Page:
Support Local Raw Milk


[I’ve been drinking raw milk regularly since childhood, and raised my kids on it. I’m a dedicated imbiber of local, non-pasteurized, raw goat’s milk. Please support your own health, and our local, mom-and-pop, raw dairies. Ain’t nobody’s business if you do. -DS]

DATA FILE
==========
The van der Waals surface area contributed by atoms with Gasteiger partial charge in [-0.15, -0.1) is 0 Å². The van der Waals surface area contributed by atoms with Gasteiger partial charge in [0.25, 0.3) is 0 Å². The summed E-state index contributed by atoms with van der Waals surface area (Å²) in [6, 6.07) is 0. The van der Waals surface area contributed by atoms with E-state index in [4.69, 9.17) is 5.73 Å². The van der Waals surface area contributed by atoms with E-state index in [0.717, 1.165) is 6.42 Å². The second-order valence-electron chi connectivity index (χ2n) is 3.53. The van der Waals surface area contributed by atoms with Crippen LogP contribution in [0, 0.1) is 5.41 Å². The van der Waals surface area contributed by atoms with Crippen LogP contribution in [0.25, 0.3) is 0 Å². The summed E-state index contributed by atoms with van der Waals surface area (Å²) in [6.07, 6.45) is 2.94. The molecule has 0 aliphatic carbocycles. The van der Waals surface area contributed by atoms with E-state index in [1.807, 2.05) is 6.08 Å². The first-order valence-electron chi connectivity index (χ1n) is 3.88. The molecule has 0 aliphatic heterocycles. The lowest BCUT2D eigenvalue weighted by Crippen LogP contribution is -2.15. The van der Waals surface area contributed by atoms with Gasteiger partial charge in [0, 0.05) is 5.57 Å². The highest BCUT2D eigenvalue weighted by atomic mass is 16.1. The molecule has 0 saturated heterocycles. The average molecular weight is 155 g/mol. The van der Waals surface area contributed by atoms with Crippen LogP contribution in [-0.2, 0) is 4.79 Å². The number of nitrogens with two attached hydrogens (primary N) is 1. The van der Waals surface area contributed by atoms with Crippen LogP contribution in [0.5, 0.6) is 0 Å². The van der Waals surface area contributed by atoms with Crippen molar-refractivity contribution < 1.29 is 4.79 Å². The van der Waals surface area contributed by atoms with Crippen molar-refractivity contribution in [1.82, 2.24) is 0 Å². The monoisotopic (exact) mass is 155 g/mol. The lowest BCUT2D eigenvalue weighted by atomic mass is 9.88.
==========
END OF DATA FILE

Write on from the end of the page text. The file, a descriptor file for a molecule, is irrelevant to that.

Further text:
What a surprise! “Pseudo” farm organizations like Farm Bureau — an oxymoron — now support Wisconsin Governor Doyle’s veto of a proud bill to legalize raw milk in the Dairy State, all in the name of protecting everyone from … what? The existing centralized, monopolized, industrialized food system is literally owned and operated by a handful of dominating cartels, who in turn, are in bed with agencies such as the FDA. According to the centers for Disease Control, this well-subsidized inner sanctum of a corporate-state food alliance kills 5,000 Americans annually, hospitalizes over 300,000 every year, and sickens at home an estimated millions more. The architects and apologists for this failing, yet propped up system are now attempting to criminalize yet another traditional food that has virtually thousands of years of a track record of safety compared to much of the stuff that comes out of goliath food operations that made the “special effects” of sci-fi movies look arcane. These are the same forces at work that attempted to implement NAIS, and Farm Bureau was a proud champion of that Orwellian maneuver, as well.